QIC’s global expansion not the only development in its evolution

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by Greg Bright

QIC, the $84 billion Queensland Government-owned fund manager, has been diversifying overseas for several years and now has a big presence, especially, in the US. But that is not all that has changed since Damien Frawley took over as chief executive in July 2012.

He said, in a wide-ranging interview recently, that the change in the firm’s operating model, which was formerly as a “house of boutiques”, was just as, or more, important. “I thought our power would come from the whole, not the individual parts,” he said.

QIC has had a presence outside of Australia for about 10 years. Roughly 200 of its 800-odd staff are based offshore. A lot of them are asset management people for the firm’s burgeoning real estate business in the US, where it owns 13 shopping malls and has offices in both Cleveland and Los Angeles. There is a private equity team in San Francisco, and an infrastructure origination team in both New York and London. The London office also houses a trading desk.

Not many of the staff are sales people – not as many as you’d think – although for its last capital raise, $2.3 billion for a global infrastructure fund, investors came from North America, Europe, Asia and Japan, as well as Australia. Of that money, about 60 per cent is expected to be deployed in Australia.

Referring to the US real estate business, Damien Frawley says: “We need to apply what we know from Australia where we have a long history of doing well. The same goes for infrastructure and private equity. In the US, there are a lot of big privately owned assets.”

The next challenge for QIC in the US market is to “think hard” about lifting its brand. “We’re playing in the big league now,” Frawley says.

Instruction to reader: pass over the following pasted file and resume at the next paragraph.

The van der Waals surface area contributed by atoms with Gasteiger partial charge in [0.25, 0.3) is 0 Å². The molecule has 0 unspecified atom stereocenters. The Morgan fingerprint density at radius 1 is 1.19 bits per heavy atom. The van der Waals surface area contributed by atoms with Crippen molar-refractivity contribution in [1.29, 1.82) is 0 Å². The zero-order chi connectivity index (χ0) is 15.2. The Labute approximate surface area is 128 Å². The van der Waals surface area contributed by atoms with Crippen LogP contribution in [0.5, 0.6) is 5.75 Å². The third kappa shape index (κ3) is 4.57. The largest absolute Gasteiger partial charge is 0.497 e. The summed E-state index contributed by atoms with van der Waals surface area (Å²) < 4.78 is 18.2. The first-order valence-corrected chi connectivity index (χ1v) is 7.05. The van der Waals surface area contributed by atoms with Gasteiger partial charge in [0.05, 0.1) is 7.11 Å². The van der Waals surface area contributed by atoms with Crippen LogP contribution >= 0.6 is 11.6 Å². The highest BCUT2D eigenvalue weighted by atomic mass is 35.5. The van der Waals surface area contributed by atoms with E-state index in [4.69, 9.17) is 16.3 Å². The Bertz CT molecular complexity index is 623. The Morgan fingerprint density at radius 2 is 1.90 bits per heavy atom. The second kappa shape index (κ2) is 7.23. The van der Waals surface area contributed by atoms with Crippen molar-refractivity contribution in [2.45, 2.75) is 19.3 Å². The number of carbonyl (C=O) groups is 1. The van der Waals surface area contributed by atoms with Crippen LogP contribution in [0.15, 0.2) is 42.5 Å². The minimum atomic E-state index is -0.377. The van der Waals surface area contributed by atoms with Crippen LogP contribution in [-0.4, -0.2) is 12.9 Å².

The continued focus on shopping malls for its real estate business, as in Australia, is interesting in the light of lots of talk about the demise of retail shops due to e-commerce. The Lowys’ sale of Westfield last year has added to the nervousness.

But Frawley believes that, while shopping malls may be offering various products and services in the future, e-commerce will not destroy them. “It gives us great comfort that we are very disciplined in our delivery and focused on our approach which is concentrated on delivering mixed-use, experiential destinations,” he says.

“There has been a shift away from apparel-dominated shopping centres to include experiential retailers, food and beverage, dining and entertainment, services, community and cultural facilities. QIC treats our retail centres as almost town centres through integrating contrasting yet complementing real estate sectors into one large mixed-use footprint. Essential services and community facilities draw consumers, creating a unique mixed-use destination.

Frawley, a former Wallaby, was previously the managing director of BlackRock for Australia, based in Sydney. He left that firm at the end of June in 2012 to return to his native Queensland the very next day. QIC has a big Sydney office, though, and he, along with other senior executives, do a fair amount of commuting between the two cities.

The offshore expansion has had another, less quantifiable, benefit for QIC: it has given its owner something else to be proud of – a major investment firm operating on the world stage.

From time to time over the 27 years of QIC’s existence the State Government has considered various privatisations, although, to be fair, QIC was usually well down the list of priorities.

On the ownership, Frawley says: “We have arrived at where we are today because we have a big patient investor as owner and we have invested back with them.”

And while the client base has diversified beyond what was previously largely Queensland base, to now total 115 around the world, QSuper, which has its own internal investment team, remains one of QIC’s largest clients.

As part of the shift from being “a house of boutiques” to a more integrated model, QIC exited its Australian equities capability, but retained its fixed income capability, which is global in nature. The decision to exit Australian equities pre-dated Frawley’s arrival, but by way of tacit approval for the decision he says: “Would we ever go back? Not on my watch.”

Growth and globalisation has also meant a change in culture for the organisation. The broader commercial footing means a change in attitude, although Frawley says: “Our culture has been built on our heritage. As we often hear within the industry, great fund managers have great people as the people are their best assets. I have been blessed with a world-class team living in sleepy little Brisbane”.

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